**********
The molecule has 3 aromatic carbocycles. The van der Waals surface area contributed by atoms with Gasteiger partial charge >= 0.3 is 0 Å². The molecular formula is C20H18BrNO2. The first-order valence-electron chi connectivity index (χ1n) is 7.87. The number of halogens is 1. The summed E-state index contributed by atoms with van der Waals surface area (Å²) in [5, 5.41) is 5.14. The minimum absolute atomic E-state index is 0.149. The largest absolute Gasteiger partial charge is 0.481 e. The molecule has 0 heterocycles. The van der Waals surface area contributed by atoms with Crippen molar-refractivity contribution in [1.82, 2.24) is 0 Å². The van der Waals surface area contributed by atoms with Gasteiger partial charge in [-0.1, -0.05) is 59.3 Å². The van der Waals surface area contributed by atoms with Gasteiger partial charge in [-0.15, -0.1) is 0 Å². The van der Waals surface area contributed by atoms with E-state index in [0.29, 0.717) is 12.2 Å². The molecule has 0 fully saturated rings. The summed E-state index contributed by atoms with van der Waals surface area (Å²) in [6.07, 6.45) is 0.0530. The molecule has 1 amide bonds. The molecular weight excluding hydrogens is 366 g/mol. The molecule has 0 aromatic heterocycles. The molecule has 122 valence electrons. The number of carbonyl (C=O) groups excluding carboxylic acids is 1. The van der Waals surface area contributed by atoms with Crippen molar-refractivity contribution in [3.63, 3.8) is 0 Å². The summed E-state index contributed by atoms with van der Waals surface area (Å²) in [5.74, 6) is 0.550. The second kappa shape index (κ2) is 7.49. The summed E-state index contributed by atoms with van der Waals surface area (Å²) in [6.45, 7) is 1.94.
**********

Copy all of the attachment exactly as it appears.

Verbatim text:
The molecule has 3 aromatic carbocycles. The van der Waals surface area contributed by atoms with Gasteiger partial charge >= 0.3 is 0 Å². The molecular formula is C20H18BrNO2. The first-order valence-electron chi connectivity index (χ1n) is 7.87. The number of halogens is 1. The summed E-state index contributed by atoms with van der Waals surface area (Å²) in [5, 5.41) is 5.14. The minimum absolute atomic E-state index is 0.149. The largest absolute Gasteiger partial charge is 0.481 e. The molecule has 0 heterocycles. The van der Waals surface area contributed by atoms with Crippen molar-refractivity contribution in [1.82, 2.24) is 0 Å². The van der Waals surface area contributed by atoms with Gasteiger partial charge in [-0.1, -0.05) is 59.3 Å². The van der Waals surface area contributed by atoms with Gasteiger partial charge in [-0.15, -0.1) is 0 Å². The van der Waals surface area contributed by atoms with E-state index in [0.29, 0.717) is 12.2 Å². The molecule has 0 fully saturated rings. The summed E-state index contributed by atoms with van der Waals surface area (Å²) in [6.07, 6.45) is 0.0530. The molecule has 1 amide bonds. The molecular weight excluding hydrogens is 366 g/mol. The molecule has 0 aromatic heterocycles. The molecule has 122 valence electrons. The number of carbonyl (C=O) groups excluding carboxylic acids is 1. The van der Waals surface area contributed by atoms with Crippen molar-refractivity contribution in [3.63, 3.8) is 0 Å². The summed E-state index contributed by atoms with van der Waals surface area (Å²) in [5.74, 6) is 0.550. The second kappa shape index (κ2) is 7.49. The summed E-state index contributed by atoms with van der Waals surface area (Å²) in [6.45, 7) is 1.94.